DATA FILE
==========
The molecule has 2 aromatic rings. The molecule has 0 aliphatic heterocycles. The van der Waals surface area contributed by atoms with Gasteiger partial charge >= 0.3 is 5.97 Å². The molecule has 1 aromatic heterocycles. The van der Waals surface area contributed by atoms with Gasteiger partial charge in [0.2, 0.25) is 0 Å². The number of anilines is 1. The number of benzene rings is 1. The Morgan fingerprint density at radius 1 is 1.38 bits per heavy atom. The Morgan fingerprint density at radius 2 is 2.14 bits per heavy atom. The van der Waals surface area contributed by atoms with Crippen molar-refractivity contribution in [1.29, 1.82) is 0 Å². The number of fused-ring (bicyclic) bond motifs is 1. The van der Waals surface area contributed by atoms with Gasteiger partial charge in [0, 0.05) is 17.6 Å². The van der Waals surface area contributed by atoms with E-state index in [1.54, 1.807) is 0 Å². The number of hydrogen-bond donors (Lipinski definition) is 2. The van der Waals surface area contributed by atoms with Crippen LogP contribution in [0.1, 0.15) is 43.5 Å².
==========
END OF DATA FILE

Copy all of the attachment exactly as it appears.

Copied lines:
The molecule has 2 aromatic rings. The molecule has 0 aliphatic heterocycles. The van der Waals surface area contributed by atoms with Gasteiger partial charge >= 0.3 is 5.97 Å². The molecule has 1 aromatic heterocycles. The van der Waals surface area contributed by atoms with Gasteiger partial charge in [0.2, 0.25) is 0 Å². The number of anilines is 1. The number of benzene rings is 1. The Morgan fingerprint density at radius 1 is 1.38 bits per heavy atom. The Morgan fingerprint density at radius 2 is 2.14 bits per heavy atom. The van der Waals surface area contributed by atoms with Crippen molar-refractivity contribution in [1.29, 1.82) is 0 Å². The number of fused-ring (bicyclic) bond motifs is 1. The van der Waals surface area contributed by atoms with Gasteiger partial charge in [0, 0.05) is 17.6 Å². The van der Waals surface area contributed by atoms with E-state index in [1.54, 1.807) is 0 Å². The number of hydrogen-bond donors (Lipinski definition) is 2. The van der Waals surface area contributed by atoms with Crippen LogP contribution in [0.1, 0.15) is 43.5 Å².